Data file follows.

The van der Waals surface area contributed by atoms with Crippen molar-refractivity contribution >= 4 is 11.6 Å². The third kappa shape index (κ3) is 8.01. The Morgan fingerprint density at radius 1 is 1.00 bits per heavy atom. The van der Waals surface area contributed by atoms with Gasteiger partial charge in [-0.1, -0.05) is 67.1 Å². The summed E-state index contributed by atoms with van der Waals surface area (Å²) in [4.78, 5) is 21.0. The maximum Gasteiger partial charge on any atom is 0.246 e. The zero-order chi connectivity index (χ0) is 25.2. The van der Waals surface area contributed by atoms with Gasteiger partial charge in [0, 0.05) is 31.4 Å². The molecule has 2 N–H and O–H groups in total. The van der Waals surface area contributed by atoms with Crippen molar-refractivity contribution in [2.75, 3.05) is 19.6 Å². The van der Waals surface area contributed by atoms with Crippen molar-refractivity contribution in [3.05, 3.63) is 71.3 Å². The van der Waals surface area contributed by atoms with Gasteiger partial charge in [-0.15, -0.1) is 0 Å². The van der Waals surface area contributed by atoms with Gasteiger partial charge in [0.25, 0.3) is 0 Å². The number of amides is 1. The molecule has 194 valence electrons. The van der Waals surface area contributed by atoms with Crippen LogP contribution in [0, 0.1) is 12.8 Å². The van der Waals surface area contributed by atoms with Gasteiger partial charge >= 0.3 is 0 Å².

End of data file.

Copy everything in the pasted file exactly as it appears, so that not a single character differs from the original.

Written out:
The van der Waals surface area contributed by atoms with Crippen molar-refractivity contribution >= 4 is 11.6 Å². The third kappa shape index (κ3) is 8.01. The Morgan fingerprint density at radius 1 is 1.00 bits per heavy atom. The van der Waals surface area contributed by atoms with Gasteiger partial charge in [-0.1, -0.05) is 67.1 Å². The summed E-state index contributed by atoms with van der Waals surface area (Å²) in [4.78, 5) is 21.0. The maximum Gasteiger partial charge on any atom is 0.246 e. The zero-order chi connectivity index (χ0) is 25.2. The van der Waals surface area contributed by atoms with Gasteiger partial charge in [0, 0.05) is 31.4 Å². The molecule has 2 N–H and O–H groups in total. The van der Waals surface area contributed by atoms with Crippen molar-refractivity contribution in [2.75, 3.05) is 19.6 Å². The van der Waals surface area contributed by atoms with Crippen molar-refractivity contribution in [3.05, 3.63) is 71.3 Å². The van der Waals surface area contributed by atoms with Gasteiger partial charge in [-0.15, -0.1) is 0 Å². The van der Waals surface area contributed by atoms with Gasteiger partial charge in [0.25, 0.3) is 0 Å². The number of amides is 1. The molecule has 194 valence electrons. The van der Waals surface area contributed by atoms with Crippen LogP contribution in [0, 0.1) is 12.8 Å². The van der Waals surface area contributed by atoms with Gasteiger partial charge >= 0.3 is 0 Å².